Dallas Is Trying to Handle the Panhandlers… Again.
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Dallas has tried to get a grip on its panhandling problem for years, but it’s not as easy as throwing people off the street. The city has to weigh the quality of life desired by the residents against the constitutional rights of the fraudsters. The city is looking for strategies that will not get them into legal hot water.
Districts 11, 12 and 14 had the most panhandling service requests last year. This emerges from a presentation due to be presented to the city council on Wednesday on how to deal with panhandlers.
“It was really just problematic for a lot of my neighbors and people who live in this neighborhood,” said Lee Kleinman, councilor for District 11. “It’s not without compassion. The people who live here want to help the homeless [populations] and want to move them to temporary shelters and permanent housing, but they also lose tolerance for the aggressive behavior. “
According to the presentation, the courts have stated that asking for help, including asking for money, is a protected speech under the First Amendment. This makes it difficult to prohibit “aggressive panhandling”, to prohibit activity in certain areas and times, or to require panhandlers to obtain permission.
However, what Dallas can do is enforce the existing regulations and state law, change some of those regulations and adopt new ones and implement more supportive solutions.
Kleinman said a lack of resources for scammers is not an issue in Dallas.
The Dallas Police Department cites and arrests fraudsters. The community courts help these people with their quotes, address their crimes, and connect them to services that help with homelessness, unemployment, substance abuse and mental illness.
The Dallas Marshal’s Office is developing a program in the city’s detention center that connects people with services as well. The Office of Community Care launched the End Panhandling Now initiative in 2018 to offer panhandlers social services and discourage the public from giving them money.
Some are able to meet basic needs such as food and shelter, or because they are homeless or mentally ill and unable to have a job or connect to proper social services.
Others do it because they can make up to $ 300 a day.
“I’ve seen homeless people pull loads of money out of their pockets and say, ‘Why should I leave this corner when I’m making so much money?'” Says Kleinman.
The city can regulate illegal panhandling-related activities such as rubbish, obstruction of traffic, or urinating and defecating in public. Further advertising regulations that are tightly tailored and neutral in terms of content can be constitutionally founded as long as there is a compelling government interest.
Criminalizing panhandling, however, can make the problem worse as it leads to unpaid citations and pending arrest warrants that ultimately make it difficult for individuals to find a home or job.
Dallas is considering strategies to address the root causes of panhandling and exploring various approaches that are being tested across the country.
Other cities like Albuquerque and Philadelphia have launched programs that allow would-be scammers to work for the city and earn a daily wage. These programs also connect people to social services. Instead of begging for money, individuals would participate in community beautification services.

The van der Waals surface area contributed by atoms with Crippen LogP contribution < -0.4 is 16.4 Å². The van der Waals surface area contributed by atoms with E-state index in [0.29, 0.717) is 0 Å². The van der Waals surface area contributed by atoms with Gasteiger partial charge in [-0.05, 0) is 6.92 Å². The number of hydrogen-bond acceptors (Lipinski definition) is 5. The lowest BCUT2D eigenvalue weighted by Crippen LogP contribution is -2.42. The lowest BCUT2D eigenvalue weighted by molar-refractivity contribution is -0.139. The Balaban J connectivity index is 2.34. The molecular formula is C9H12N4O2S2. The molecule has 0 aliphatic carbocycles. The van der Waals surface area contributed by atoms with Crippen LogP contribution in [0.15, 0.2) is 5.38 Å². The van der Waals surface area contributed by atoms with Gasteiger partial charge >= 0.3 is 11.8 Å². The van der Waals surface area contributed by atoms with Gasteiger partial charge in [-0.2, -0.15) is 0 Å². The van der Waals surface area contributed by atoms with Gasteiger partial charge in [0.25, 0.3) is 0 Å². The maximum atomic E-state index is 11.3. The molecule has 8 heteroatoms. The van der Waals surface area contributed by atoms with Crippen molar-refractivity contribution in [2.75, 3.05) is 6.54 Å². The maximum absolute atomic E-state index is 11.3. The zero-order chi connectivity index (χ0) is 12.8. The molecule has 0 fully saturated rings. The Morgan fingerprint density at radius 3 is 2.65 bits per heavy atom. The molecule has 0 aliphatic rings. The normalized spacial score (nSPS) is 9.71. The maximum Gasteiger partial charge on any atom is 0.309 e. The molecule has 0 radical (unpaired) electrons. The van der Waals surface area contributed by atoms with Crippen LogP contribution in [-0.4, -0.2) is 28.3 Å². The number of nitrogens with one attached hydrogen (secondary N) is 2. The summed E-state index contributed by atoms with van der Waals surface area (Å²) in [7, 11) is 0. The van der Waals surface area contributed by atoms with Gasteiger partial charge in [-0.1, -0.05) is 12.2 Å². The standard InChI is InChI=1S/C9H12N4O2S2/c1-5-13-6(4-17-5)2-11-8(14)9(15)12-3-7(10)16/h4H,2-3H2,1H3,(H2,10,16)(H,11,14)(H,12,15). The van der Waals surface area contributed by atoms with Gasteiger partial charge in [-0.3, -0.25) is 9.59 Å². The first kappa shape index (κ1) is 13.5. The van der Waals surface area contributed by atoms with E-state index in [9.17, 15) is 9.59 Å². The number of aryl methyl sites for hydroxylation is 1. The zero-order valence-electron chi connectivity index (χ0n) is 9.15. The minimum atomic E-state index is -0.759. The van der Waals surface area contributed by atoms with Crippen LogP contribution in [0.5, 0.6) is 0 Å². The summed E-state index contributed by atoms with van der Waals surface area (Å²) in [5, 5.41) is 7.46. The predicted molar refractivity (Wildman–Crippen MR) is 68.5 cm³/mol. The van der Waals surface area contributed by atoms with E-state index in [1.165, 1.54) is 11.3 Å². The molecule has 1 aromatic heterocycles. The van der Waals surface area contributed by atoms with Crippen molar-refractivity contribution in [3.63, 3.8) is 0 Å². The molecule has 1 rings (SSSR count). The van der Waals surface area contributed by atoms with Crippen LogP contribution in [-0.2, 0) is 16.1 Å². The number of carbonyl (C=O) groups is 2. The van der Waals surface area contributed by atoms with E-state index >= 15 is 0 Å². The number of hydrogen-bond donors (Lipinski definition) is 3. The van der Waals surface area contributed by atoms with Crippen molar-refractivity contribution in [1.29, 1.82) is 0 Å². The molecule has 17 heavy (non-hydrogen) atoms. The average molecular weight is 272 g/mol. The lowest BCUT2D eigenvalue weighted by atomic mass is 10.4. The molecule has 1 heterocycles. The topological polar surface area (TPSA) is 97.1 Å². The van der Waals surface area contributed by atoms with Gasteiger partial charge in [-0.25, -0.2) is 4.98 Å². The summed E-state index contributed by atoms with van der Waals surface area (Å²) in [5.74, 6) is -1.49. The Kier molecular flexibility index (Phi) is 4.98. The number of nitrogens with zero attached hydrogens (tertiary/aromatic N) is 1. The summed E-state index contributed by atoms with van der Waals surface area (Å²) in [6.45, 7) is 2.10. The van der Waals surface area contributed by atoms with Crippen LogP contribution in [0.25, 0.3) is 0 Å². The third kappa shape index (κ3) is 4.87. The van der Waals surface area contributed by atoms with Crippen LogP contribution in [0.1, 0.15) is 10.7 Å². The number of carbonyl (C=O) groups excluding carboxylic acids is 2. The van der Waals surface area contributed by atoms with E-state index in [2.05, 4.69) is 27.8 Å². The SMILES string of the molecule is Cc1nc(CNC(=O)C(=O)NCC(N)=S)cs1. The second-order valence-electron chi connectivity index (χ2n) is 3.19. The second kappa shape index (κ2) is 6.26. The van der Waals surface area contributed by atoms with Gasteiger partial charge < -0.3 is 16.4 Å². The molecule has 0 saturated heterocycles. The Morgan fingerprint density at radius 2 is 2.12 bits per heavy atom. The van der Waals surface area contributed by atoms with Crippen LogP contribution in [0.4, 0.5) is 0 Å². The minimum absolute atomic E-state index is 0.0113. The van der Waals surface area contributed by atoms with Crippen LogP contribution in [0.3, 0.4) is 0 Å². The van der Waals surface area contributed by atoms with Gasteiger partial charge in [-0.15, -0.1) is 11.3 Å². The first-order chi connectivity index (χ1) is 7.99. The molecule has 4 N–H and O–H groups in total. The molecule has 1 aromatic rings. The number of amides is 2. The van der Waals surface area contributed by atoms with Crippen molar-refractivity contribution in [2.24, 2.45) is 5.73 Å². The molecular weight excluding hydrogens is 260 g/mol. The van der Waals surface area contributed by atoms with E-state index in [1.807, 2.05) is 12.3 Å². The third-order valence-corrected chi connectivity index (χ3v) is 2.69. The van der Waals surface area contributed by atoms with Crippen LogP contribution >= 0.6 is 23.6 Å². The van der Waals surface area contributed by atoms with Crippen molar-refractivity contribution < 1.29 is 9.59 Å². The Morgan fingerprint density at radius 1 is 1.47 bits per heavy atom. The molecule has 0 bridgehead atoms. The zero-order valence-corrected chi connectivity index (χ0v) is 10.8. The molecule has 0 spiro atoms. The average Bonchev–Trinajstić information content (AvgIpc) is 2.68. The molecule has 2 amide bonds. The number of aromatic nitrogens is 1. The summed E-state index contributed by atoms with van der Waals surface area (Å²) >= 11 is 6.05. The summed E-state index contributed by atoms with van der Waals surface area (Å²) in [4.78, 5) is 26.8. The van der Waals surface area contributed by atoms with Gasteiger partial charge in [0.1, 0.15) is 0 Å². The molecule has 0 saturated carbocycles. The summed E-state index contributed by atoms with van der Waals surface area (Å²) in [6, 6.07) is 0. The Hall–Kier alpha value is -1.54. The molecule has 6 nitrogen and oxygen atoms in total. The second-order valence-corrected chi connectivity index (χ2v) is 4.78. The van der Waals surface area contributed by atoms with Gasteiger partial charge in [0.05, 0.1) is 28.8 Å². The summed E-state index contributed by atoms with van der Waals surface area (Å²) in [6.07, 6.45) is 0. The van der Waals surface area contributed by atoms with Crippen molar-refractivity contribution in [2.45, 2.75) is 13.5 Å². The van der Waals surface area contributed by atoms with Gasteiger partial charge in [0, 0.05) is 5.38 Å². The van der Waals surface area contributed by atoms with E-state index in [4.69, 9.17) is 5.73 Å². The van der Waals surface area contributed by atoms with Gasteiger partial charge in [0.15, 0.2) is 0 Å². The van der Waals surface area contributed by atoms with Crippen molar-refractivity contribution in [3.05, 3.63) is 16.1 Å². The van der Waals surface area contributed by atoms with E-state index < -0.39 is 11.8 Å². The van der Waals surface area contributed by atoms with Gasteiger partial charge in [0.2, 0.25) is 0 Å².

In 2015, Albuquerque donated $ 50,000 to a local hospitality center to help start the There’s A Better Way. As part of the program, a city worker leaves at 7 a.m. every morning and drives around to pick up potential scammers to offer them a day’s work, according to Bloomberg. People picked up are paid $ 9 an hour, slightly more than the city’s minimum wage. Usually they pick up trash or clear weeds. The city donated the van and the $ 50,000 pays the driver and workers’ wages.
The people picked up do not have to show identification or fill out forms. They are fed lunch and snacks and given water throughout the day. In about a year, Bloomberg said the program planned 932 day shifts for 302 homeless people.
Some also use technology to help people give directly to scammers. A program that uses an app called Samaritan provides qualified individuals with a key fob that acts as a smart wallet. People can donate money to potential scammers through the Samaritan app. The funds can only be used to pay for certain things such as groceries at partner companies. In order to spend the money on something else, the individual must have it approved by a consultant.
Wayne Walker, executive director and pastor of OurCalling, says his organization was approached about participating in the launch of the Samaritan app in Dallas. The problem, he says, is that all things people can buy using the app are already free from other service providers in the city. OurCalling has had an app (found here) for years that allows people to donate and volunteer to help curb homelessness. “If people were to use this app, it would help people get off the street,” says Walker.
He says he meets a lot of people who destroy their lives with the money they get out of car windows. It drives the drug and sex trafficking, Walker says. He has personally met thousands of people affected by homelessness in Dallas over the past 20 years. Of all of them, only one person paid their rent and license with panhandling money. He said any form of panhandling, digital or personal, isn’t the most productive way to get people off the streets.
Other suggestions include allowing people to purchase vouchers that they can give to scammers that can be redeemed for housing, transportation, and other necessities, and modify the physical environment to prevent scammers from being treated.
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